The Six New Rules of Data
Ajeet Singh, the co-founder and executive chairman of ThoughtSpot, may have resembled Doc Brown more than Moses. But that didn’t stop him from handing down six new rules of data yesterday at the Beyond 2022 conference.
Singh, who walked out on stage Tuesday dressed as the wacky mad scientist from Back to the Future, shared his perspective on data during his keynote address here at the Wynn Resort in Las Vegas, Nevada.
1. Leverage best of breed from the modern data stack
“It’s easy to fall into a trap of good enough technology from a single vendor,” Singh said “But that will really limit the returns you can get from all the hard earned money you’re putting into cloud and data. Instead, let us use the best technology from every layer of the modern data stack.
It was a lot harder in the bad old days of data to change out horses midstream. But in the cloud, it’s much easier to replace a vendor in the stack with another, since everything is a service, he said. “So you can really have the best of both worlds – the best technology for every part of your stack and ease of integration,” he said.
2. Empower everyone with self-service analytics
Instead of feeding users insights that are created by experts, let everyone loose on the data, Singh says. This is part and parcel of ThoughtSpot’s mantra, of course, but as mantras go, they bear repeating.
“I’m pretty sure that many of you have very large teams of analysts that are answering questions from the business or building more dashboards,” Singh said. “Let me ask you – do you really think they should keep doing the same job in the coming decade? How do you expect to move your business forward, transform your business, if your own teams are not evolving?”
Everything in the consumer world has become self-service, he said–food, entertainment, travel. With search and AI powering data self-service, it’s time that business data followed.
And in the cloud frankly there’s not a choice, because the data volumes are so high, and the questions from the business are coming fast and furious,” Singh added. “They really want it all and they want it right now and you have to enable self-service for them to be able to make their own decisions.”
3. Operationalize insights for action
Insights are powerful, but they’re only as good as the actions they drive, Singh said. And dashboards, which ThoughtSpot loves to hate, simply don’t cut it anymore.
“You can’t really leave it to people to keep looking at dashboards all the time to find insights,” he said. Besides, in the cloud, insights flow across difference services in the stack. “They can go from cloud data platform to BI tools to your operational systems where people are running execution,” he said.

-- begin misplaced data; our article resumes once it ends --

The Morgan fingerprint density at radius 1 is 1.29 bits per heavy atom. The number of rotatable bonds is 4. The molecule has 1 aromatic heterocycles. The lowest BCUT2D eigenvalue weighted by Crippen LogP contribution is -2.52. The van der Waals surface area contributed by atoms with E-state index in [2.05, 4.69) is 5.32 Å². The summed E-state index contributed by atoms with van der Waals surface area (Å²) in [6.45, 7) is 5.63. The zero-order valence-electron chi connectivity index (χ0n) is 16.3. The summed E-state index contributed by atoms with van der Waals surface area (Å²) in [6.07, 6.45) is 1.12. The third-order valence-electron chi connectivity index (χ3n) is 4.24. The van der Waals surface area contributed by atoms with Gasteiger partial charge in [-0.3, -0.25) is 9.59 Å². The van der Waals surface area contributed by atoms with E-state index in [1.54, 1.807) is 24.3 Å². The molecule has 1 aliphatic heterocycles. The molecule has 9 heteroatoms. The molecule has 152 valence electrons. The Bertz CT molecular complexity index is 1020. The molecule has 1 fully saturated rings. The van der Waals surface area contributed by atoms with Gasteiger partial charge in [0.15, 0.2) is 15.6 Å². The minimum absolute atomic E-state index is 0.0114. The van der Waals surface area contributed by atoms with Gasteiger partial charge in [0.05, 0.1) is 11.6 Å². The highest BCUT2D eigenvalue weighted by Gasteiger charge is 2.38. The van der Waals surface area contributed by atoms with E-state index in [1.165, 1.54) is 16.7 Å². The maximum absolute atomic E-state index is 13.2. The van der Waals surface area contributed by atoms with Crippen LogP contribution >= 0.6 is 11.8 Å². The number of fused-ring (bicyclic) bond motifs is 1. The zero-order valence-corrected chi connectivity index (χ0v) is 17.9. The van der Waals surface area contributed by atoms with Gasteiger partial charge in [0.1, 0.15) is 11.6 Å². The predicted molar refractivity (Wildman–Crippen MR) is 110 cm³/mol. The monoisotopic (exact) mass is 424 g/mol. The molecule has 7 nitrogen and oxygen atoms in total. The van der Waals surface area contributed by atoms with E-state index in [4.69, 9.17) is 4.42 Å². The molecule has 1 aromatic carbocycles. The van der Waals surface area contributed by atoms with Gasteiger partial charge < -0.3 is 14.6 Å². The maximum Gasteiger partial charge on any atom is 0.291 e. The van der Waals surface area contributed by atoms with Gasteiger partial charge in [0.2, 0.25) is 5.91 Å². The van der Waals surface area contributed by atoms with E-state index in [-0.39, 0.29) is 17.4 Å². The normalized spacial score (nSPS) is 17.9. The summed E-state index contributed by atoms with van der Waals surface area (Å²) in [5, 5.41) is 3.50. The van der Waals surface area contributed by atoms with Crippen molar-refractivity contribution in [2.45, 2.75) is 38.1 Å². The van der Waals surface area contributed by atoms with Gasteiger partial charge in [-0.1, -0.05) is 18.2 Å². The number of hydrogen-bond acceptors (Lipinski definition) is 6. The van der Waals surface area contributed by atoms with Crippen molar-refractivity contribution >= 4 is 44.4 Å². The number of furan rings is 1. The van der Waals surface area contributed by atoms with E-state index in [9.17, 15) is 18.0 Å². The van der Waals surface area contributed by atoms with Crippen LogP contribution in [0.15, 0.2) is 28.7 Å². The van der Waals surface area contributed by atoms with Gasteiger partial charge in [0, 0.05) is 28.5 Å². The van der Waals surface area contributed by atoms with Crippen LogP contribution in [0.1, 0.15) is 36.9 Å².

4. Build a flexible data foundation
Users should have the flexibility and freedom to pick the data platform that works best for their business needs, Singh said.
“Those of you who have been in the industry for a couple of decades know that trying to build this uber perfect data warehouse that meets the needs of everyone and is perfectly modeled–that doesn’t work,” he said. “What also doesn’t work is taking all the data and dumping it into a data lake and hoping that insights will come out that you can use by your business.”
As companies make the move to the cloud, they should look for a data foundation that offers governance, structure, and automation, Singh said.
“In the cloud, with modern tools, modern data engineering tools, programable data models, it is possible to achieve the best of both worlds,” he said.
5. Utilize third party data to build a 360 degree view
Your internal data is a great starting point. But to really drive the maximum benefit from data systems, you’re going to need some third-party data, Singh said.
“It’s like the difference between driving a car by looking at the old map that you had on paper [versus] driving a car by a using a service like Google Maps, which is continuously giving you the traffic patterns so that it can navigate properly,” the ThoughtSpot executive chairman said. “Third party data is like the…signals that are coming from all the other cars that are being curated by a third party.”
The cloud makes it easier than ever to obtain third part data. “It’s also very easy to consume in the cloud through APIs,” Singh said. “So if you bring third party data into your business processes, your business leaders can make better decisions.”
6. Deliver engaging, data-driven user experience
When you’re thinking about building business applications, don’t think about it as just a system of record, a place to capture and store information, Singh said. Rather, think of it as a system of engagement that can be bolstered with a healthy helping of data.
“If you look at how I use my Fitbit, it definitely tracks how many steps I’ve taken and it also stores how many hours I slept last night,” he said. “But it goes way beyond that. It is continuously monitoring so many signals for me.”
Use that Fitbit model when you’re building a new application, Singh said. Instead of building the same-old HR app that tracks attendance or benefits, think of it as a data-driven application app where you can engage your employees in new ways.
“If you embrace data as a new UX, you can build applications that will be a lot more [engaging]… and will drive better adoption.”